Meet the Volkswagen Rally teams weather predictor
"Silke said it would rain today," a veteran WRC journalist says to me, one eye on the sky, while busy stuffing a raincoat into his backpack. All through the weekend at Rally Poland, I keep hearing Silke's name, with people picking up or leaving behind rain gear before heading to the stages all based on her weather predictions for the weekend. And given that her predictions are usually accurate, it's no wonder then that the Volkswagen Rally team relies on her, putting implicit faith in her forecasts, with the drivers and engineers both consulting her before making decisions in terms of tyre choice and set up.
"If it's a rally that I haven't been to before, like Poland this year, I begin forecasts four weeks in advance," Hansen says. A qualified meteorologist who has also worked with the Porsche Carrera Cup, Sauber F1 and the Ford World Rally Team in the past, she begins reading the weather forecasts and making predictions and then checking to see whether or not she had been accurate. In the lead up to the rally this proves invaluable for her to see whether or not her predictions are correct or not for that particular region. And once the rally starts, the whole process of predicting the changes in climatic conditions becomes even more crucial, with the drivers relying on her to tell them exactly what the environment will be like at a particular corner on a particular stage of the rally. Silke has to tell them about the temperature, the possibility of rain, the impact that will have on soil conditions and the like for every single kilometre of the rally.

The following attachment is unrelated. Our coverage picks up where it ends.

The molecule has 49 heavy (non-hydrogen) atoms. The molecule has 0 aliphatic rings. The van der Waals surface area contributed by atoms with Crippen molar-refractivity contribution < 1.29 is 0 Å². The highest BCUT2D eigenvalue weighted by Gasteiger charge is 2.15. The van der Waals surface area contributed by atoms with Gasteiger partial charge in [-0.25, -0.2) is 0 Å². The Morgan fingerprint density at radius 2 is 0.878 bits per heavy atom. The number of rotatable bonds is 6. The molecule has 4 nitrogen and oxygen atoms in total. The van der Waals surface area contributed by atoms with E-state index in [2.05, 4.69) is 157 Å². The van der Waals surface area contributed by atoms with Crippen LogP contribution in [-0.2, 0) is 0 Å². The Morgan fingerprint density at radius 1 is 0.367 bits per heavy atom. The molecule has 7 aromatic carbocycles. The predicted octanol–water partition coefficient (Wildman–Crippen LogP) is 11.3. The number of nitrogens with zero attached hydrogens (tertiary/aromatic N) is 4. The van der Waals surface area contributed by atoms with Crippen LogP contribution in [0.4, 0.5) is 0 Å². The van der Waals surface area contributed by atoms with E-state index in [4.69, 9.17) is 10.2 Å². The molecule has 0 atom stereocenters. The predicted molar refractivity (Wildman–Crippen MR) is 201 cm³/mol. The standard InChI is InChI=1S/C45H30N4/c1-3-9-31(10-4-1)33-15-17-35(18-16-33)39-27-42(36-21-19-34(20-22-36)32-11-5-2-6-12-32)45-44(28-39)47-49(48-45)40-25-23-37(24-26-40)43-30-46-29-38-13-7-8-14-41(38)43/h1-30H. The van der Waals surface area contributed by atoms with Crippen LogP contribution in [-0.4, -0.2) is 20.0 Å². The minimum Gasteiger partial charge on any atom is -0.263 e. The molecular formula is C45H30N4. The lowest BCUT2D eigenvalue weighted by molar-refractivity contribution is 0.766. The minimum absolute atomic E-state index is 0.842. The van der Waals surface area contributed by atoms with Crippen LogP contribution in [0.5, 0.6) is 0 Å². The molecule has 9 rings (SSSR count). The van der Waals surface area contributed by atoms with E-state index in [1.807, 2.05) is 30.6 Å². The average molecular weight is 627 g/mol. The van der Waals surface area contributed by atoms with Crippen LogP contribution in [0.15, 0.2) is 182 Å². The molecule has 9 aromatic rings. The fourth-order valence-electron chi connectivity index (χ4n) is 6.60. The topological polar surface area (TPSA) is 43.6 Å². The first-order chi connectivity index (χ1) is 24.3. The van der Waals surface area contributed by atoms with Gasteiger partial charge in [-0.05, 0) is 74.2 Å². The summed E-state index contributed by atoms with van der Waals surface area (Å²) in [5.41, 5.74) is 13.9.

"Before going out, Sebastien (Ogier) asks me 'Silke, tell me what I will find outside today', so I need to tell them exactly what sort of conditions they will find around this turn and down that straight on the rally route." And the predictions need to be accurate especially in terms of time. "For example with the stages yesterday, I told them that the rain would come at a particular time, which meant that the rain was chasing the rally cars around. Every time they cleared the stages, the rain fell. The choices that the team made would have all been wrong had the rain come one hour before, because the stage conditions would have been very different and our drivers would have been chasing the rain and not the other way around," she says.
When it's a rally that she is familiar with, however, Hansen only begins predicting the weather conditions two weeks in advance. During the week she's a weather presenter on German television, which poses a rather different challenge. "There I have three minutes to sum up the weather in general for a very broad region. But here, my predictions need to be accurate for specific points and specific times." The challenges, however, change from rally to rally, depending also on the number of satellites a region has focussed on it.
When the three Volkswagen Polo WRCs of Sebastien Ogier, Jari-Matti Latvala and Andreas Mikkelsen finally come in after the last of the stages on the Sunday at Rally Poland, it turns out every one of Silke's weather forecasts has come true for the weekend. Something that helped the team immeasurably over the course of the many stages at Mikolajki. And as I discover, the next time Silke says to carry an umbrella along, I really must!
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